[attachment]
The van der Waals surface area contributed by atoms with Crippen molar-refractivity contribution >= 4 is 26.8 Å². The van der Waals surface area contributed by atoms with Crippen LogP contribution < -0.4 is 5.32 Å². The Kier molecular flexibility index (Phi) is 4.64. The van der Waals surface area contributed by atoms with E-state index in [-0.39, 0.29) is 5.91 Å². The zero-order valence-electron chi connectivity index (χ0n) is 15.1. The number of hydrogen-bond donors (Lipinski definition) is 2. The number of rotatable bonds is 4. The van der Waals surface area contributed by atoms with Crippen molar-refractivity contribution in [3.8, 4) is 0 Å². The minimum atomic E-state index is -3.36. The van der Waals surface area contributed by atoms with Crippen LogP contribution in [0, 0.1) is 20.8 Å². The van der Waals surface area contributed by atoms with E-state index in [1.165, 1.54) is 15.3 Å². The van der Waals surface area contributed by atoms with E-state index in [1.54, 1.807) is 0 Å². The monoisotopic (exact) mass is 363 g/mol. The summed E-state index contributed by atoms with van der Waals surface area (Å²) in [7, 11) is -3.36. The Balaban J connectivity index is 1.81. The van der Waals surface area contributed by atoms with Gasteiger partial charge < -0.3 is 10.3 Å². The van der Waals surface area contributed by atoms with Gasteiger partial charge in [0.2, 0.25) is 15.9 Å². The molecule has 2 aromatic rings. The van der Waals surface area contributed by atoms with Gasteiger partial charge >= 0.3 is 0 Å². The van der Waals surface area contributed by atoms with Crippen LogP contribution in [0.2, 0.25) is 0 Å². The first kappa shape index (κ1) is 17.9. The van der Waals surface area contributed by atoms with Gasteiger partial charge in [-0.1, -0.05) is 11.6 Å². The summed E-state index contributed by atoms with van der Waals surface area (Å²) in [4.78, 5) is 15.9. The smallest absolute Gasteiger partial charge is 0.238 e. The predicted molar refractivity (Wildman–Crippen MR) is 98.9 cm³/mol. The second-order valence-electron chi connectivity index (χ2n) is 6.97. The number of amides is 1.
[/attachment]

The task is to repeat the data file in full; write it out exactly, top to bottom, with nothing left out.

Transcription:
The van der Waals surface area contributed by atoms with Crippen molar-refractivity contribution >= 4 is 26.8 Å². The van der Waals surface area contributed by atoms with Crippen LogP contribution < -0.4 is 5.32 Å². The Kier molecular flexibility index (Phi) is 4.64. The van der Waals surface area contributed by atoms with E-state index in [-0.39, 0.29) is 5.91 Å². The zero-order valence-electron chi connectivity index (χ0n) is 15.1. The number of hydrogen-bond donors (Lipinski definition) is 2. The number of rotatable bonds is 4. The van der Waals surface area contributed by atoms with Crippen molar-refractivity contribution in [3.8, 4) is 0 Å². The minimum atomic E-state index is -3.36. The van der Waals surface area contributed by atoms with Crippen LogP contribution in [0, 0.1) is 20.8 Å². The van der Waals surface area contributed by atoms with E-state index in [1.165, 1.54) is 15.3 Å². The van der Waals surface area contributed by atoms with E-state index in [1.54, 1.807) is 0 Å². The monoisotopic (exact) mass is 363 g/mol. The summed E-state index contributed by atoms with van der Waals surface area (Å²) in [7, 11) is -3.36. The Balaban J connectivity index is 1.81. The van der Waals surface area contributed by atoms with Gasteiger partial charge < -0.3 is 10.3 Å². The van der Waals surface area contributed by atoms with Gasteiger partial charge in [0.2, 0.25) is 15.9 Å². The molecule has 2 aromatic rings. The van der Waals surface area contributed by atoms with Gasteiger partial charge >= 0.3 is 0 Å². The van der Waals surface area contributed by atoms with Crippen LogP contribution in [0.2, 0.25) is 0 Å². The first kappa shape index (κ1) is 17.9. The van der Waals surface area contributed by atoms with Gasteiger partial charge in [-0.1, -0.05) is 11.6 Å². The summed E-state index contributed by atoms with van der Waals surface area (Å²) in [4.78, 5) is 15.9. The smallest absolute Gasteiger partial charge is 0.238 e. The predicted molar refractivity (Wildman–Crippen MR) is 98.9 cm³/mol. The second-order valence-electron chi connectivity index (χ2n) is 6.97. The number of amides is 1.